• Meeting with staff in your school’s career counseling office to learn of any corporate partnerships.
  • Also get a list of all internships and off-site work opportunities.  
  • Be your own advocate and plot your own employment experience while in college.
  • You now know this is important to future employees.

The SAT is revised. Is it better? No.

Even with revisions, the SAT remains a seriously flawed – and therefore poor – indicator of college aptitude and qualification.

The first Scholastic Aptitude Test, or SAT,  was administered in June, 1926.  Students had 97 minutes to answer 315 questions.  For almost 90 years, the results of what most educational experts believe is a flawed test, have dominated admission applications and decisions.

Recently the College Board announced that it is altering the exam to include the following changes:

  • The mandatory essay has been eliminated.
  • A perfect score is 1600.
  • Changes in some sections of the advanced mathematics part of the exam have been eliminated. 
  • Obscure vocabulary words have been replaced.

Regardless of the suggested changes, the SAT remains a controversial exam. The poorest test takers score 400 points lower than richer students. The rich can pay for expensive test prep courses; the poor cannot.  Critics claim that this makes it relatively easy to game the system.

For too many years the most elite colleges and universities have used the exam to eliminate applicants with low SAT scores.  

  • Is there a connection between SAT scores and college rankings?
  • Has the exam become another “gatekeeper?”
  • How many college presidents and boards of trustees pressure enrollment management and admission deans to improve the average SAT scores of the next incoming class?
  • How many college presidents and boards of trustees examine, after one year, the grade point averages of the freshmen who entered with high SAT scores and those who did not?  
  • How many presidents and board of trustees examine the SAT scores of graduating seniors?

The New College GuideCritics of the exam, me included, believe that a better way to measure the academic competency of applicants is to examine their four year high school grades and progression. No one’s academic career should be judged by the results of one exam on one specific day.

The New College Guide: How to Get In, Get out, and Get a Job recommends: 

  • Investigate the hundreds of colleges and universities who are SAT-optional.

Before enrolling in college, ask these questions.

We know enrolling in college is one of life’s biggest steps – and a very exciting one!

The world changes, a quantum shift – both for students and for parents. A lot of research and thought pays off prior to applying to your first choices.

Before filing an application to any college or university, I would schedule a meeting or speak with a financial aid counselor and get answers to the following questions:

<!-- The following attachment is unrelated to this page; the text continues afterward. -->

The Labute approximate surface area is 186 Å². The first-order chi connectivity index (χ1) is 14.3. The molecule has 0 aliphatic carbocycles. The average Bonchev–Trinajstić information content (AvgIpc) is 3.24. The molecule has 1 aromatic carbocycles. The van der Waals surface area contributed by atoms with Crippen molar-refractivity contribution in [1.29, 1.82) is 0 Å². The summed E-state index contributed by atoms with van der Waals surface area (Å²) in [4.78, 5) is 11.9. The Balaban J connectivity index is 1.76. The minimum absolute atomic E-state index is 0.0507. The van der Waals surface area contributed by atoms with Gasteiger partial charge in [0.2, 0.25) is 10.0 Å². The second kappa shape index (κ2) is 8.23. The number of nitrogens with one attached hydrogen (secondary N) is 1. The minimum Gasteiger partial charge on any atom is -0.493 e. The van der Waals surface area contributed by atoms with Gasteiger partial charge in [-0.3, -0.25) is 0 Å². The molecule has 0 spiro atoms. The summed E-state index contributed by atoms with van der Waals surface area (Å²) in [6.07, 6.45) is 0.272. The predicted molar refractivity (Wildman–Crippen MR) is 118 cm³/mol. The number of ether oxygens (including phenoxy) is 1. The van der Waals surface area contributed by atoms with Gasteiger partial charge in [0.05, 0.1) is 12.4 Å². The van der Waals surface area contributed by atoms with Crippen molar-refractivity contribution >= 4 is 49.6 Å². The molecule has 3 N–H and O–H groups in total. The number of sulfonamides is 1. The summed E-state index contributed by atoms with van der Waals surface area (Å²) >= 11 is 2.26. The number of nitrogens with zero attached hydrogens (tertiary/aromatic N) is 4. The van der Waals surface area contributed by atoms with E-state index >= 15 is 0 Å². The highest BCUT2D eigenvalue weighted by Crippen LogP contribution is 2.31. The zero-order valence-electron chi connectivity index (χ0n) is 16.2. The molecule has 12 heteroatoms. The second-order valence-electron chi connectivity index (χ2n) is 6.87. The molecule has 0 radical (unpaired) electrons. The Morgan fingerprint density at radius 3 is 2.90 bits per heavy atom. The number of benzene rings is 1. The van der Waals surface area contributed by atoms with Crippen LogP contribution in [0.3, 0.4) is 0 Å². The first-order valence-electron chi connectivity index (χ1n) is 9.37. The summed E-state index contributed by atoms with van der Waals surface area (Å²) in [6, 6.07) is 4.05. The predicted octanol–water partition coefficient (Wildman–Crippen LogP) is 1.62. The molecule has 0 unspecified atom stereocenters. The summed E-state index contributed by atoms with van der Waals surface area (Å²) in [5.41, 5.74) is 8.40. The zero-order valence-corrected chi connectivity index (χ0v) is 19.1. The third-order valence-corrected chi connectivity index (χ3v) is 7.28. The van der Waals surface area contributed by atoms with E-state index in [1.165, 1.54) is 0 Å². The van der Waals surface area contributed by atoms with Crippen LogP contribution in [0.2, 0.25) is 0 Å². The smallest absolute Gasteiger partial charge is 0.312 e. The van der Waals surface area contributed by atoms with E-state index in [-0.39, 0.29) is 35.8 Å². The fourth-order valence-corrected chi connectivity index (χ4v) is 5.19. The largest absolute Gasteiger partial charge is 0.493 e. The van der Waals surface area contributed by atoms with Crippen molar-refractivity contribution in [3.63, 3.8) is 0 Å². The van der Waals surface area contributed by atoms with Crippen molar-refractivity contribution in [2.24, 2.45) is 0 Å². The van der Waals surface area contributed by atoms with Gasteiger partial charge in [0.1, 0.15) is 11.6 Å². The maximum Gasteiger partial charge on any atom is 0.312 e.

• Is the school blind to financial need when considering admission?
  • Is the school’s policy to meet full need?
  • What percentage of students receives merit aid and what percentage receive need-based aid?
  • Will my admission application be treated differently if we do not file for financial aid? Will I have an advantage?
  • If my high school grades are outstanding, am I certain to receive a merit scholarship?
  • If my family’s financial situation does not change, will I receive the same amount of financial aid each year?
  • How will an outside scholarship impact my financial aid award?
  • What can I do if I need more money to attend your school? Is there an appeal process?

The New College Guide by Marguerite-J-Dennis FeaturedThe New College Guide: How to Get In, Get Out, and Get a Job recommends:

  • Establish a relationship with a financial aid counselor before you enroll.
  • Be honest in all of your dealing with the financial aid office.
  • Get everything in writing and keep accurate records of all of your meetings with your financial aid counselor.

College financial aid: What is the FAFSA?

Getting accepted at a college or university can be confusing enough but applying for financial aid can be overwhelming,  particularly at one’s first glance at the FAFSA.

Just, exactly, what is the FAFSA and what purpose does it serve? Do you really need to fill it out? (Hint: the answer is yes.)

FAFSAThe Free Application for Federal Student Aid (FAFSA) is the form families must submit to all of the colleges and universities on their list before being applying for financial aid.  

Based on the information on your FAFSA, an Expected Family Calculation (EFC), will be computed and based on that your eligibility for federal aid, most state aid programs, institutional aid and aid from private sources or organizations.

Families will be asked to complete the FAFSA with the following information:

  • Taxed and untaxed income
  • Specific assets (social security income and home equity are not considered assets)
  • Family size
  • Parental ages
  • Number of children in the family and the number in college

Families can file the FAFSA online.  It takes approximately three to four weeks for your FAFSA to be processed. You will receive a Student Aid Report (SAR) after that time indicating what your family is expected to contribute to your college expenses.

The New College GuideThe New College Guide How to Get In, Get Out, and Get a Job recommends:

  • Find out before you file a FAFSA if you can afford all of the schools on your list by meeting with financial aid counselors before you file any application.
  • You can also estimate your EFC by using a financial aid calculator. Check out the Department of Education’s website.   Another useful website is BigFuture .
  • Don’t try to game the system. It never works.  Financial aid counselors have heard it all before.
  • File the FAFSA as early as possible, even before you file your income taxes. You can go  back and amend your FAFSA after your taxes are filed. You can also have your tax returns automatically and electronically transferred into your FAFSA. 
  • If you really believe the EFC does not accurately reflect your family’s contribution, you should appeal your case to the financial aid director.